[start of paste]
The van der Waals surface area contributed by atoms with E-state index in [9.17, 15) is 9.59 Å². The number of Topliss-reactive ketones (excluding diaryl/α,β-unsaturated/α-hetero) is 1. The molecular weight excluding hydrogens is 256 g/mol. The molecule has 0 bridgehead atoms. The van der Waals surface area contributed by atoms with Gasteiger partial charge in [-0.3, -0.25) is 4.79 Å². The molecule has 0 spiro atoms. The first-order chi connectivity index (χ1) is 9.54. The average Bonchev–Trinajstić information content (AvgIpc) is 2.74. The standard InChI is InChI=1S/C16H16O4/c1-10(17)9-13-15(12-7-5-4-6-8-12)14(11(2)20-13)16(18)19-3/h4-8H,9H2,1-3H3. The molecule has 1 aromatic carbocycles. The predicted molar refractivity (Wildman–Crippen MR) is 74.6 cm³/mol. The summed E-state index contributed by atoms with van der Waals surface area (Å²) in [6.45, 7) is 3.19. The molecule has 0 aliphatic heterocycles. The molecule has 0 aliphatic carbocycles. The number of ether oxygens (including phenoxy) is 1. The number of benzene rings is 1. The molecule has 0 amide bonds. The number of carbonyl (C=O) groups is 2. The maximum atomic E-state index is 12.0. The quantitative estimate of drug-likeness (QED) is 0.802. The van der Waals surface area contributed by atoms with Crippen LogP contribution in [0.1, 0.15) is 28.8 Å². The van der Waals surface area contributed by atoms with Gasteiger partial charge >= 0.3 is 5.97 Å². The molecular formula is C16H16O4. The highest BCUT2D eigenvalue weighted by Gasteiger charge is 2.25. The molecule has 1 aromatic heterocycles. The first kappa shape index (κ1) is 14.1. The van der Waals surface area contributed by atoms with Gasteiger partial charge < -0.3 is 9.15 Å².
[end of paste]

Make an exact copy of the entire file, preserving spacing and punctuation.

The van der Waals surface area contributed by atoms with E-state index in [9.17, 15) is 9.59 Å². The number of Topliss-reactive ketones (excluding diaryl/α,β-unsaturated/α-hetero) is 1. The molecular weight excluding hydrogens is 256 g/mol. The molecule has 0 bridgehead atoms. The van der Waals surface area contributed by atoms with Gasteiger partial charge in [-0.3, -0.25) is 4.79 Å². The molecule has 0 spiro atoms. The first-order chi connectivity index (χ1) is 9.54. The average Bonchev–Trinajstić information content (AvgIpc) is 2.74. The standard InChI is InChI=1S/C16H16O4/c1-10(17)9-13-15(12-7-5-4-6-8-12)14(11(2)20-13)16(18)19-3/h4-8H,9H2,1-3H3. The molecule has 1 aromatic carbocycles. The predicted molar refractivity (Wildman–Crippen MR) is 74.6 cm³/mol. The summed E-state index contributed by atoms with van der Waals surface area (Å²) in [6.45, 7) is 3.19. The molecule has 0 aliphatic heterocycles. The molecule has 0 aliphatic carbocycles. The number of ether oxygens (including phenoxy) is 1. The number of benzene rings is 1. The molecule has 0 amide bonds. The number of carbonyl (C=O) groups is 2. The maximum atomic E-state index is 12.0. The quantitative estimate of drug-likeness (QED) is 0.802. The van der Waals surface area contributed by atoms with Crippen LogP contribution in [0.1, 0.15) is 28.8 Å². The van der Waals surface area contributed by atoms with Gasteiger partial charge >= 0.3 is 5.97 Å². The molecular formula is C16H16O4. The highest BCUT2D eigenvalue weighted by Gasteiger charge is 2.25. The molecule has 1 aromatic heterocycles. The first kappa shape index (κ1) is 14.1. The van der Waals surface area contributed by atoms with Gasteiger partial charge < -0.3 is 9.15 Å².